Another reason why platinum has seen its price fall is the oversupply issue. For years, the amount of platinum produced and recycled has been more than the demand. However, this is changing. According to the World Platinum Investment Council (WPIC), the overall supply of platinum is expected to contract going forward. This contraction will happen as mining gets expensive and as more mines gets shut down. In South Africa, the Platinum Council has stated that platinum production which declined in 2016 will continue to decline in future.
Below is a screenshot showing a summary from the WPIC.
At the same time, demand for platinum has slowed as shown below:
The demand is expected to weaken as more people move from gasoline cars to electric vehicles (EV).
However, this should not worry platinum investors in the short term. First, platinum is commonly used in diesel cars and trucks because palladium is not a good alternative. Second, while the future of motoring is electric, in the next decade, gasoline cars will continue to be sold. A recent report suggested that the annual demand for gasoline cars will rise from 1.3 million units to 1.6 million units in 2021.
So, its true that demand for platinum will be affected as the world move to EVs, but as long as supply for platinum continues to shrink, its price will continue to do well. Another reason is that compared to palladium, only 50% of platinum is used in the automotive industry. The other percentage is used in different products including jewellery and as shown above, its demand is increasing.
Therefore, in platinum, we have a metal that is so rare than gold and whose supply is reducing. We also have a metal that is trading at a discount compared to its closest competitor, palladium. As I mentioned, platinum has better characteristics than palladium.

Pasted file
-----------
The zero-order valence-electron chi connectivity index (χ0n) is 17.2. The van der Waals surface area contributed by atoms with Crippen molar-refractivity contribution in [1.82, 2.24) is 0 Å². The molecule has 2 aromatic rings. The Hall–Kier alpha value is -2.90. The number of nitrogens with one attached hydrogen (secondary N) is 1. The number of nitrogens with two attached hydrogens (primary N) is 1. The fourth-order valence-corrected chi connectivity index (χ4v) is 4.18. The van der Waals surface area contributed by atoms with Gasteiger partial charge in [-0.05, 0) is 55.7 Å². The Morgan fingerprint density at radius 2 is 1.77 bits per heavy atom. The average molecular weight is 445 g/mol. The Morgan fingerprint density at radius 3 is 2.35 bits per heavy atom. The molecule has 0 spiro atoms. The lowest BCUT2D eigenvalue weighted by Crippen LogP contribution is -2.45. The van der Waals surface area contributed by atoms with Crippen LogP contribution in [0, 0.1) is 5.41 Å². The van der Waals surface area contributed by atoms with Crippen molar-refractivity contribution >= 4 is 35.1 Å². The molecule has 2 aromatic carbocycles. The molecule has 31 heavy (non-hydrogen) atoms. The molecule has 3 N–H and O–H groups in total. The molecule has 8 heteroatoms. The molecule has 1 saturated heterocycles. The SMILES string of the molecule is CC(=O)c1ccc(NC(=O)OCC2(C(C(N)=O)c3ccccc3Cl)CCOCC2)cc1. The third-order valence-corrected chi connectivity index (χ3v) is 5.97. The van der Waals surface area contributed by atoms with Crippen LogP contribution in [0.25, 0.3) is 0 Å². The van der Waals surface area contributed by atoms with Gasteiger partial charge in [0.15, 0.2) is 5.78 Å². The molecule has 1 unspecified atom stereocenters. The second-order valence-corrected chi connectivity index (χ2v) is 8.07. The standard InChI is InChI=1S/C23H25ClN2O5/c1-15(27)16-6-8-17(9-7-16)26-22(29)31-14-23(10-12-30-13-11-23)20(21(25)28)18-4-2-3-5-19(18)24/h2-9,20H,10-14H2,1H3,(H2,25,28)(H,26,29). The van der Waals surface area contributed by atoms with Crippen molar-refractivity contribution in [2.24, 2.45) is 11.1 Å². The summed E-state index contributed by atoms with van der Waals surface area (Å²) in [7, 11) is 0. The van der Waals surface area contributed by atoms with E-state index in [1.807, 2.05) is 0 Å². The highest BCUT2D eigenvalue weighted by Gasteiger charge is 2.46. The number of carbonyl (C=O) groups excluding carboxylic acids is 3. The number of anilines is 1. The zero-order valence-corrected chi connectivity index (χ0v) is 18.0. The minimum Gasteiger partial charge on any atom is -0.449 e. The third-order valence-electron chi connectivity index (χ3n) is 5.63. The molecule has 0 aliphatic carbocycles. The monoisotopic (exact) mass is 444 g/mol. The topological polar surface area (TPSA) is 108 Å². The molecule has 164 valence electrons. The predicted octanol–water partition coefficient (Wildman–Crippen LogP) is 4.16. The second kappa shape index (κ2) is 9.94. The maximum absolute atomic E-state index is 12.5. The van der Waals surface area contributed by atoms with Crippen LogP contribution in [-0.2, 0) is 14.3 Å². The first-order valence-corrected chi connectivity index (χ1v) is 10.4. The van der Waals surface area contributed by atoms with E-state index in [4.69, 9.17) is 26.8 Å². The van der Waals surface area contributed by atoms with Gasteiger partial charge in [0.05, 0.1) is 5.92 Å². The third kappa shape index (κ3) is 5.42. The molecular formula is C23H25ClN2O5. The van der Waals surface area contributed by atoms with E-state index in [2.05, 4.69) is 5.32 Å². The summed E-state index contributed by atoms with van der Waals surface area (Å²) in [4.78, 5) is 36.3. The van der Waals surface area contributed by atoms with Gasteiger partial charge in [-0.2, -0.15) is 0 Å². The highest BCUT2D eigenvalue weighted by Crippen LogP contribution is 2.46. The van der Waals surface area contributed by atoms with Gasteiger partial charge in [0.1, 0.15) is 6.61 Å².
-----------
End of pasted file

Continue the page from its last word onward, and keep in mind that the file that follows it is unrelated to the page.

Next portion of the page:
Another way to look at platinum’s valuation is to compare its price to that of gold. As I mentioned, while gold and platinum have similar characteristics, they are used distinctly. One is used as an insurance or currency while the other one is used for industrial purposes. However, a look at historic data shows that platinum is trading at a discount compared to gold. According to John Laforge of Wells Fargo:
Platinum also appears to be a much better value than gold. We see that gold today trades at roughly a $200, or 20 percent, premium to platinum. This is a high gold premium; in the past, gold has averaged a 20 percent discount to platinum. Platinum today is a much better value buy than gold, should investors be hunting for precious metal plays.
This sentiment is shared by Andrew Hecht who writes:
On a historical basis dating back over four decades, the price of platinum is cheap or too low when compared to the price of gold. Platinum traded at over a $1200 premium to the price of gold in 2008, and it fell to a $360 discount in 2016. At $330 discount, platinum is trading close to the lows on a relative basis.
An investing strategy that has proven profitable year after year is to always pay attention to laggards, either in stocks, currencies, or commodities. Then, if fundamentals are right, buy assets that have underperformed their peers. In this case, I would recommend buying platinum futures because I expect its demand to pick up.